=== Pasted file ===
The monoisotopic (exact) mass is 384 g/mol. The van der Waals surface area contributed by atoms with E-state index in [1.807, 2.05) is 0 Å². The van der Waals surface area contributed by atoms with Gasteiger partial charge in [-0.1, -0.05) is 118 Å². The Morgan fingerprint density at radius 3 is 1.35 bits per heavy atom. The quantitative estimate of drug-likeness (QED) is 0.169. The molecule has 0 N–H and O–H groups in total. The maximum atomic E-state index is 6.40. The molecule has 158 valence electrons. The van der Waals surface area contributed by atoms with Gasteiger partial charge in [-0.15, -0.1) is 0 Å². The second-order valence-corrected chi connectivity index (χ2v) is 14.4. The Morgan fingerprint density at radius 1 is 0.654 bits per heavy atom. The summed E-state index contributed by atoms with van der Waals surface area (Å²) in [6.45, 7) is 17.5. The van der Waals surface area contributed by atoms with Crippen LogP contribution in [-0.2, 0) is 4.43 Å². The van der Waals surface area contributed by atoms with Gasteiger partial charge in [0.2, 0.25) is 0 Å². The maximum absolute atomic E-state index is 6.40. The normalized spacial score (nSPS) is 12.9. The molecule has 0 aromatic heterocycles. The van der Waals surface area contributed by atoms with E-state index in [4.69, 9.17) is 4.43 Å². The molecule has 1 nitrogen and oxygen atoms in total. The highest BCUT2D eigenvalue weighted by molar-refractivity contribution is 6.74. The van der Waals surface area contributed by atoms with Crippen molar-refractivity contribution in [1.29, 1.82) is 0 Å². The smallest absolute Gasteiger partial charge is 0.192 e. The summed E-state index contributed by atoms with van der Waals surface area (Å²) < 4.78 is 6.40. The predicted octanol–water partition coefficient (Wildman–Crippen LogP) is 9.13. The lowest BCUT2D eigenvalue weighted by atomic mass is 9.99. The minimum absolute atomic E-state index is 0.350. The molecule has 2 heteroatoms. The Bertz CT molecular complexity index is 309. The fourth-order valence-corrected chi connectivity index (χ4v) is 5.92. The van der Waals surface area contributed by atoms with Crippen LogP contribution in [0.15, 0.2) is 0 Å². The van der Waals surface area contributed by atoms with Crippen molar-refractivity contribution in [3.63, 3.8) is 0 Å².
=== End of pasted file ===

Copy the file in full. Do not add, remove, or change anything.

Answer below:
The monoisotopic (exact) mass is 384 g/mol. The van der Waals surface area contributed by atoms with E-state index in [1.807, 2.05) is 0 Å². The van der Waals surface area contributed by atoms with Gasteiger partial charge in [-0.1, -0.05) is 118 Å². The Morgan fingerprint density at radius 3 is 1.35 bits per heavy atom. The quantitative estimate of drug-likeness (QED) is 0.169. The molecule has 0 N–H and O–H groups in total. The maximum atomic E-state index is 6.40. The molecule has 158 valence electrons. The van der Waals surface area contributed by atoms with Gasteiger partial charge in [-0.15, -0.1) is 0 Å². The second-order valence-corrected chi connectivity index (χ2v) is 14.4. The Morgan fingerprint density at radius 1 is 0.654 bits per heavy atom. The summed E-state index contributed by atoms with van der Waals surface area (Å²) in [6.45, 7) is 17.5. The van der Waals surface area contributed by atoms with Crippen LogP contribution in [-0.2, 0) is 4.43 Å². The van der Waals surface area contributed by atoms with Gasteiger partial charge in [0.2, 0.25) is 0 Å². The maximum absolute atomic E-state index is 6.40. The normalized spacial score (nSPS) is 12.9. The molecule has 0 aromatic heterocycles. The van der Waals surface area contributed by atoms with E-state index in [4.69, 9.17) is 4.43 Å². The molecule has 1 nitrogen and oxygen atoms in total. The highest BCUT2D eigenvalue weighted by molar-refractivity contribution is 6.74. The van der Waals surface area contributed by atoms with Crippen molar-refractivity contribution in [1.29, 1.82) is 0 Å². The smallest absolute Gasteiger partial charge is 0.192 e. The summed E-state index contributed by atoms with van der Waals surface area (Å²) < 4.78 is 6.40. The predicted octanol–water partition coefficient (Wildman–Crippen LogP) is 9.13. The lowest BCUT2D eigenvalue weighted by atomic mass is 9.99. The minimum absolute atomic E-state index is 0.350. The molecule has 2 heteroatoms. The Bertz CT molecular complexity index is 309. The fourth-order valence-corrected chi connectivity index (χ4v) is 5.92. The van der Waals surface area contributed by atoms with Crippen LogP contribution in [0.15, 0.2) is 0 Å². The van der Waals surface area contributed by atoms with Crippen molar-refractivity contribution in [3.63, 3.8) is 0 Å².